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18th November 2004

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#3 11 years ago

Because my laptop died in November, and I'm moving back into my dorm soon, and I'd rather not have to haul my desktop around. Besides, I didn't really have the budget for a full-size laptop.




*The.Doctor

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25th November 2003

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#4 11 years ago

Looks pretty nice. I was looking at a few on display on the computer shop in town once and they just seem so tiny though....




Chocu1a

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2nd August 2005

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#5 11 years ago

I want to know how well it games...can you run tf2 on it for me? I saw a demo of Batman AA running on one & it got around 20-30 fps on low.

It looks fantastic btw...really nice & slick looking. The Asus badge looks so much better than the goofy cursive Eee logo.




Von II

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#6 11 years ago

Source engine shouldn't be a problem, not max =p, but it should have some decent framerates, as a 7000m is capable of that already. (Own experience)

Nice review and pics as always.

Also, how much did you pay for it?




Mastershroom Advanced Member

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#7 11 years ago

I'm downloading TF2 right now via Steam, I'll run it later on.

I paid $484 on Amazon, brand new.




Von II

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#8 11 years ago

Mh, you can just copy paste your steam directory, works fine for me.

Oh, that's a decent price i suppose. :)




Mastershroom Advanced Member

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#9 11 years ago

Count_Chocu1a;5206686I want to know how well it games...can you run tf2 on it for me? I saw a demo of Batman AA running on one & it got around 20-30 fps on low.

It looks fantastic btw...really nice & slick looking. The Asus badge looks so much better than the goofy cursive Eee logo.

I got TF2 up and running and joined my clan's 2fort server. At 1280x720 (the lowest resolution available while preserving the 16:9 aspect ratio) with all settings on minimum and multicore rendering enabled, I got a pretty steady 30 frames per second, dipping into the 20s occasionally in big outdoor firefights. Forgetting the aspect ratio, I lowered the resolution to 800x600 and it got up to 40 in places.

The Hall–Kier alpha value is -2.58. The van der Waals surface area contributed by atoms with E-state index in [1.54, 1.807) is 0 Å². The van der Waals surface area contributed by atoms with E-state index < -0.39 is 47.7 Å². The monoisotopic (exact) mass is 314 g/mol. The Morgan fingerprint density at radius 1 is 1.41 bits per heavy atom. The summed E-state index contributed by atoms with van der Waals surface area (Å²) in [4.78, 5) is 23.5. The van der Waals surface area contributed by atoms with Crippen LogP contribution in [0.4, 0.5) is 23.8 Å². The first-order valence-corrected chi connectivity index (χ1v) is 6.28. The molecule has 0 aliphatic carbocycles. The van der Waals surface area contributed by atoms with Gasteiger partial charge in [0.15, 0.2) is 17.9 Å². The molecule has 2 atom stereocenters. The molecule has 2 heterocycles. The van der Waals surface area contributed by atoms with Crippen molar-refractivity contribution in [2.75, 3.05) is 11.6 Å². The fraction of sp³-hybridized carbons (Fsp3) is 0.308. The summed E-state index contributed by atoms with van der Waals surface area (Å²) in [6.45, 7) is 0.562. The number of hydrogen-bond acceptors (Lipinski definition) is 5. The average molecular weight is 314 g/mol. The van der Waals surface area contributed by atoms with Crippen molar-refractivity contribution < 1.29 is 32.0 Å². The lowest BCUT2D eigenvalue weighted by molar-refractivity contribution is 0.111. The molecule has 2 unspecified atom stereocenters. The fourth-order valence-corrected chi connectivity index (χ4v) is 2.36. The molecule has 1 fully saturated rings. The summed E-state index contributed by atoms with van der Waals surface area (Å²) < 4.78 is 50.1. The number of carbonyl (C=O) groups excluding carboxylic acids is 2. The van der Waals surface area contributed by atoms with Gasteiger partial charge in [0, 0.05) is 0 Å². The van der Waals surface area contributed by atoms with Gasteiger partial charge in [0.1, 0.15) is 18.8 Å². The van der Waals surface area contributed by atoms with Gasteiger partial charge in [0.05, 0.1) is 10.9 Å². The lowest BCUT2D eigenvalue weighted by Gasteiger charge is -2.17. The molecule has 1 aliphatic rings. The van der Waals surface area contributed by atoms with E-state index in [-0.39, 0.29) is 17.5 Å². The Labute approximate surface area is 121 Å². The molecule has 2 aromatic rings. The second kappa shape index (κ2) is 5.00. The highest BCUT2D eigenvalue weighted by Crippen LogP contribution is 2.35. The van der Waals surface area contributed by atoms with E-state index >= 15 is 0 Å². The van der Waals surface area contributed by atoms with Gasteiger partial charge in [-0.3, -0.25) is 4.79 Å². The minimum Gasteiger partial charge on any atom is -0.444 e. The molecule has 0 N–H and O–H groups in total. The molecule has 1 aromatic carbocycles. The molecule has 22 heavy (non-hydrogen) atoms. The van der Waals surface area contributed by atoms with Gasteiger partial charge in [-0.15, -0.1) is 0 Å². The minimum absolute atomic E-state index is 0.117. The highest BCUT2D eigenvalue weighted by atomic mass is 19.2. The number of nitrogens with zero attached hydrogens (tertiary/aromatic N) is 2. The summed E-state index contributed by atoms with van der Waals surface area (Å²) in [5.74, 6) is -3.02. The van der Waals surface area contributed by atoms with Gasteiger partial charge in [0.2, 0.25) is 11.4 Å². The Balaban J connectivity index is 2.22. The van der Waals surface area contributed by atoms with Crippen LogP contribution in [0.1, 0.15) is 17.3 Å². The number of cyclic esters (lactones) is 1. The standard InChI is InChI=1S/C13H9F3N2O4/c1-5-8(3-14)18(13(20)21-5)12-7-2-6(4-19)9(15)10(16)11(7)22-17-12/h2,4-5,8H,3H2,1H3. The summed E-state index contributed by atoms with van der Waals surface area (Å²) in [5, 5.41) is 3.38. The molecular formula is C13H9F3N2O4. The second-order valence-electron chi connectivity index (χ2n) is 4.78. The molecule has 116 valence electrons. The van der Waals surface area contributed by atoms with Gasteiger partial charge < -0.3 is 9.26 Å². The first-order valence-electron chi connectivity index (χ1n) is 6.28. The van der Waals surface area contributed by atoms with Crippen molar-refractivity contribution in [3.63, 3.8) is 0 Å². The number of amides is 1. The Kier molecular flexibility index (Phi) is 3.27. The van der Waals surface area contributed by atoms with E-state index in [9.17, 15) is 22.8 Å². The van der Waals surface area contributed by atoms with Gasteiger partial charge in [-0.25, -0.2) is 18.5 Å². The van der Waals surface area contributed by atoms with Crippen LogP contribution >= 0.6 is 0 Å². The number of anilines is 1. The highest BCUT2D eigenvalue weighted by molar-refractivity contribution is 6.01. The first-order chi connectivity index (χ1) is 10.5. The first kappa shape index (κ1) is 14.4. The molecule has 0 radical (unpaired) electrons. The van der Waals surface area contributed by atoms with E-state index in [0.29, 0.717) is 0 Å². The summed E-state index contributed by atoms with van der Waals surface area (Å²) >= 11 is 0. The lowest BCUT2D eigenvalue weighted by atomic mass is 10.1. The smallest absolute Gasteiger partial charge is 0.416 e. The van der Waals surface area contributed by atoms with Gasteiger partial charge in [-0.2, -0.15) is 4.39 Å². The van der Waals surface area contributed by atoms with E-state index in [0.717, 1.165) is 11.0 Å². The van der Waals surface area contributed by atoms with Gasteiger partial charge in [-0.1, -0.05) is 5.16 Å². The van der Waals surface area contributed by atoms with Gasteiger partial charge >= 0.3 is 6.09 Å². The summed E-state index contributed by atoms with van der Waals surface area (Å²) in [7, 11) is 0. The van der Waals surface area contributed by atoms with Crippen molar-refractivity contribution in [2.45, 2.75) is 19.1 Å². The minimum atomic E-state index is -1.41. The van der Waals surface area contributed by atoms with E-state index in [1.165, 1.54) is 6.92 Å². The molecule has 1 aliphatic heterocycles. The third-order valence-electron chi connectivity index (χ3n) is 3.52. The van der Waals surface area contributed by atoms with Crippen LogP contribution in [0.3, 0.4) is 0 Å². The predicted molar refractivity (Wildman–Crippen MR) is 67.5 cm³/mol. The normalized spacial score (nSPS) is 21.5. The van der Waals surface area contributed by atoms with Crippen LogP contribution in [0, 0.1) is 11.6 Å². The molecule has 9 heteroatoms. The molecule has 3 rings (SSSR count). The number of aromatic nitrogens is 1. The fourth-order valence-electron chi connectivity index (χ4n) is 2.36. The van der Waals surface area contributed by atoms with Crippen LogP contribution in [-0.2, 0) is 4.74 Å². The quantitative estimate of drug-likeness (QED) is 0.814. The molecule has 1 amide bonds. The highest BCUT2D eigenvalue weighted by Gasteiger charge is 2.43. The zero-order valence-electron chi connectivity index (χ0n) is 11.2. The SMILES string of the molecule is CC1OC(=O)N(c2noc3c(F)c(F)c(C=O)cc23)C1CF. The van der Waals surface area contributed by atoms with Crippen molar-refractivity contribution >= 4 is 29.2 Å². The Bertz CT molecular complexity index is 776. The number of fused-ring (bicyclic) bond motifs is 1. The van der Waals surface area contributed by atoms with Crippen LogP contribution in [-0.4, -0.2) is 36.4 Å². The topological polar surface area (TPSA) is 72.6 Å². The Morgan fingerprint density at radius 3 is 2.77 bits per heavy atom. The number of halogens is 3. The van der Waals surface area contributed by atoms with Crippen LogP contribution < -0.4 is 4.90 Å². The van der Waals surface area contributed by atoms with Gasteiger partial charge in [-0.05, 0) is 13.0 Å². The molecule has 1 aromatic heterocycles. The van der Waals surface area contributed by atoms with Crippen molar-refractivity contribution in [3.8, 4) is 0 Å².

Not ideal, but not too bad. And for a game with the pacing of TF2, 30 frames per second is pretty playable unless you're a Scout or Sniper, in which case those twitch-reflexes become more important. Certainly adequate for just about anything else though. I did reasonably well with Heavy and Pyro.

TF2 (and most Source-based games) are more dependent on the CPU than the GPU, and the 1201N's nVidia ION 9400M-based graphics card is somewhat limited by the Atom 330, even though it is dual core (with 4 virtual cores via Hyperthreading, I found out to my surprise). I have a feeling overclocking from the stock 1.6GHz to 2.0 or so might help out.

As for more GPU-dependent games, I gave Halo: Combat Evolved a test run, and it ran surprisingly smoothly at native resolution 1366x768 and maxed settings. Granted, it's a game from 2003, but most netbooks today with GMA 950 graphics struggle to run it at 1024x600. I didn't get any actual numbers, but it's easily over 60fps, consistent.

I'm currently installing Call of Duty: Modern Warfare 2 and Unreal Tournament 2004 to get some more gaming performance numbers. So far, though, it's not looking bad at all if you want some mild gaming capability you can fit in a cargo pocket of your coat or pants.




*Daedalus

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#10 11 years ago

Let me know how UT04 runs. I'm thinking of - maybe - getting a netbook in the future for my girlfriend, and not having played TF2 or Halo before, UT would be a nice way to compare.